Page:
Objects made of light and sound support natural interactions with users
As immersive technologies evolve, enterprises are eager to explore new ways to blend physical realities with virtual ones to power enriching experiences.
Holograms are an effective way to achieve this as they allow users to project 3D images on a physical surface and simulate virtual designs in real-world surroundings.
Holograms for enterprise use were popularized by Microsoft’s HoloLens, a mixed reality headset that allows holograms to overlay in a physical environment. Further cutting-edge holographic technologies allow people to interact with these projections and control virtual designs using gestures.
This opens up a world of value-generating possibilities across enterprise use cases like training, remote field services, and product design.
A hologram is defined as a physical structure resulting from the diffraction of light to create multiple wavefronts, which together assemble to create a 3D simulation of an object.
To the user, holograms appear as objects made of light and sound that look like digital images but support naturalized interactions like physical objects.
Holograms are created through a photographic technique called holography, which breaks down a digital image into multiple wavefronts, to be later reconstructed into a 3-dimensional form.
Holography can be traced back to the 1970s when the Hungarian-British physicist Dennis Gabor was awarded the Nobel prize for inventing the holographic method.
However, it was not used to create three-dimensional projections until recently, when the advent of augmented reality (AR) enabled the rise of their development.
Holography relies on four key components: the recorded object, a laser beam or light source, a recording medium to clarify the image, and an environment where the light beams will intersect to form the hologram.
For the hologram to work, the laser beam is split into multiple parts corresponding to the dimensions of the object being recorded. These beams are then passed through layers of diffraction and directed onto the recording medium, which intersects and clarifies the beams to create an imprint of the object being recorded, which is finally converged upon a flat environment. This is a traditional, mechanical way of creating holograms dating back to the 70s and 80s.
Today, holographic technology is much more advanced and uses digital enablers to record objects of greater complexity, project onto uneven and varied environments, and even generate holograms from digital files and designs.
This means that there does not need to be a corresponding real-world object for every hologram. It can be used to generate 3D projections of yet-to-be manufactured product designs, architectural designs, industrial layouts, equipment configurations, and much more.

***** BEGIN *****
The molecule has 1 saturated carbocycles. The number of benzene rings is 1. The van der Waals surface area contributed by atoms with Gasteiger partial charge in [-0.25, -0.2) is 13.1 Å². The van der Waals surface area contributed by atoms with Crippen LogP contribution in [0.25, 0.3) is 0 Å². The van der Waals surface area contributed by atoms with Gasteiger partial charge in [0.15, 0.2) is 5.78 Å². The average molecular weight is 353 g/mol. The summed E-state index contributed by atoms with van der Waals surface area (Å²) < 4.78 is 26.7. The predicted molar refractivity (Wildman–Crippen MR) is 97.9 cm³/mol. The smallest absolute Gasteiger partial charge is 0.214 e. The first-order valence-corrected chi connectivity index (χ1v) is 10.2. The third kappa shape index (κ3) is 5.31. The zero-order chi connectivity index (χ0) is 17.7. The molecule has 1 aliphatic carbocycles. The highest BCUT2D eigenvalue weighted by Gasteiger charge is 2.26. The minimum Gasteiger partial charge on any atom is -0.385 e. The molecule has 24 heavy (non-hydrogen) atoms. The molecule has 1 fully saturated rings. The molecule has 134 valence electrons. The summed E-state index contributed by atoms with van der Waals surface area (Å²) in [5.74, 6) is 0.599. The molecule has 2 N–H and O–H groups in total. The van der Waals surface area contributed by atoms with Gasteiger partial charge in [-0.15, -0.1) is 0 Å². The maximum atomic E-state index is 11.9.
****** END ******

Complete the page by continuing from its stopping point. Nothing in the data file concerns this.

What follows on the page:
Modern holograms have four unique characteristics that make them ideal for enterprise use:
Some of the most important applications of holograms include:
Geographic intelligence – Holograms make it possible to record and present detailed information on geographic terrain. Users can not only view the location, but they can also visualize it in 3D and interact with the hologram using gestures. Geographic intelligence is highly relevant for industries like defense, mining, and aeronautics research.
Medicine and healthcare – Holograms make it possible to visualize the human anatomy in precise detail, which is extremely difficult with traditional visualizations. In addition to studying anatomy, holographic technology is also useful for simulating molecular structures in drug discovery processes.
Security and fraud prevention – The traditional mechanical method is widely applied for security and fraud prevention in the financial services sector. Credit cards around the world now use a simple hologram that changes colors when the card is tilted, making it easier to verify its authenticity.
Holograms as art – Holographic displays and art installations are now popular in museums, public spaces, and monuments, unlocking revenue-earning potential for the public sector and the art industry.
Telepresence and collaboration – This is an emerging use case, where collaboration providers aim to recreate human presence using holograms. For instance, a meeting participant can be converted into a hologram, and their 3D virtual image can be streamed to a different location. The other meeting participant would be able to see and interact with the person’s hologram, just like in real life.
Several leading technology companies are researching holographic technology to develop comfortable and effective headsets that support holographic displays.
Meta, formerly Facebook, announced that it was working on holographic optics that would be used to create a thin and lightweight VR headset, vastly different from the bulky headsets in use today while being equally powerful.
Microsoft is an established player in the hologram and mixed reality space, enabling real-world interactions with holograms through HoloLens 2 and the upcoming HoloLens 3. Google is also working on Project Starline that would recreate meeting participants as 3D images, just like holograms.
Apart from this, there are companies like Looking Glass Factory, IMVERSE, and HYPERVSN that provide a wide range of solutions in this space. Led by these companies, digital holography is a growing market, valued at $2.7 billion in 2020 and expected to reach $5.4 billion by 2024.